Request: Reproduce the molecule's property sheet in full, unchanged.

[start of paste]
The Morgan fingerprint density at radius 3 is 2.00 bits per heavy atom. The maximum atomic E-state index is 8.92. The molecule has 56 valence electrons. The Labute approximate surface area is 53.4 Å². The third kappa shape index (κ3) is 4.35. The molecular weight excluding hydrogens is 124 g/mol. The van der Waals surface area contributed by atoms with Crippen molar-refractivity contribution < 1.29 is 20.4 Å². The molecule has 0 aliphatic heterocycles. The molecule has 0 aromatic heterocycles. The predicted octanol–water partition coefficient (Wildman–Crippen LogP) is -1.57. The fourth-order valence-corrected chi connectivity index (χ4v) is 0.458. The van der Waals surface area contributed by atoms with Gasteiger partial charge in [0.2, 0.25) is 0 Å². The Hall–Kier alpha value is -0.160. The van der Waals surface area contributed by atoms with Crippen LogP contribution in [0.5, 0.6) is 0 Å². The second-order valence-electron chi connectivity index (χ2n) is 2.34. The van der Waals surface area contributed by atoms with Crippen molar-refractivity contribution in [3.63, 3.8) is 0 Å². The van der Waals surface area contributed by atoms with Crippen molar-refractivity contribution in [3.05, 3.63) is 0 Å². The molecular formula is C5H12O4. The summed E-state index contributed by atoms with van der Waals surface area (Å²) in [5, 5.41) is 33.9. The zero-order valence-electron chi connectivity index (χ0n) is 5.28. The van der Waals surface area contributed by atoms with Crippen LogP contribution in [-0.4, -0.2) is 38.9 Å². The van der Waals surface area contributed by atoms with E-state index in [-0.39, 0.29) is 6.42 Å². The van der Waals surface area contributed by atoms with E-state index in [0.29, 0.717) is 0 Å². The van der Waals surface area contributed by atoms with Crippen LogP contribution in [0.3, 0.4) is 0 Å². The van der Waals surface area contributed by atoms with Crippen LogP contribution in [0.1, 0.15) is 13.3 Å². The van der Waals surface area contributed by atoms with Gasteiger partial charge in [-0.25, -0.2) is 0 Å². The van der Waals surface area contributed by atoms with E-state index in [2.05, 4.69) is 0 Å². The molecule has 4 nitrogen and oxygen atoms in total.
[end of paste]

The Morgan fingerprint density at radius 3 is 2.00 bits per heavy atom. The maximum atomic E-state index is 8.92. The molecule has 56 valence electrons. The Labute approximate surface area is 53.4 Å². The third kappa shape index (κ3) is 4.35. The molecular weight excluding hydrogens is 124 g/mol. The van der Waals surface area contributed by atoms with Crippen molar-refractivity contribution < 1.29 is 20.4 Å². The molecule has 0 aliphatic heterocycles. The molecule has 0 aromatic heterocycles. The predicted octanol–water partition coefficient (Wildman–Crippen LogP) is -1.57. The fourth-order valence-corrected chi connectivity index (χ4v) is 0.458. The van der Waals surface area contributed by atoms with Gasteiger partial charge in [0.2, 0.25) is 0 Å². The Hall–Kier alpha value is -0.160. The van der Waals surface area contributed by atoms with Crippen LogP contribution in [0.5, 0.6) is 0 Å². The second-order valence-electron chi connectivity index (χ2n) is 2.34. The van der Waals surface area contributed by atoms with Crippen molar-refractivity contribution in [3.63, 3.8) is 0 Å². The van der Waals surface area contributed by atoms with Crippen molar-refractivity contribution in [3.05, 3.63) is 0 Å². The molecular formula is C5H12O4. The summed E-state index contributed by atoms with van der Waals surface area (Å²) in [5, 5.41) is 33.9. The zero-order valence-electron chi connectivity index (χ0n) is 5.28. The van der Waals surface area contributed by atoms with Crippen LogP contribution in [-0.4, -0.2) is 38.9 Å². The van der Waals surface area contributed by atoms with E-state index in [-0.39, 0.29) is 6.42 Å². The van der Waals surface area contributed by atoms with E-state index in [0.29, 0.717) is 0 Å². The van der Waals surface area contributed by atoms with Crippen LogP contribution in [0.3, 0.4) is 0 Å². The van der Waals surface area contributed by atoms with Crippen LogP contribution in [0.1, 0.15) is 13.3 Å². The van der Waals surface area contributed by atoms with Gasteiger partial charge in [-0.25, -0.2) is 0 Å². The van der Waals surface area contributed by atoms with E-state index in [2.05, 4.69) is 0 Å². The molecule has 4 nitrogen and oxygen atoms in total.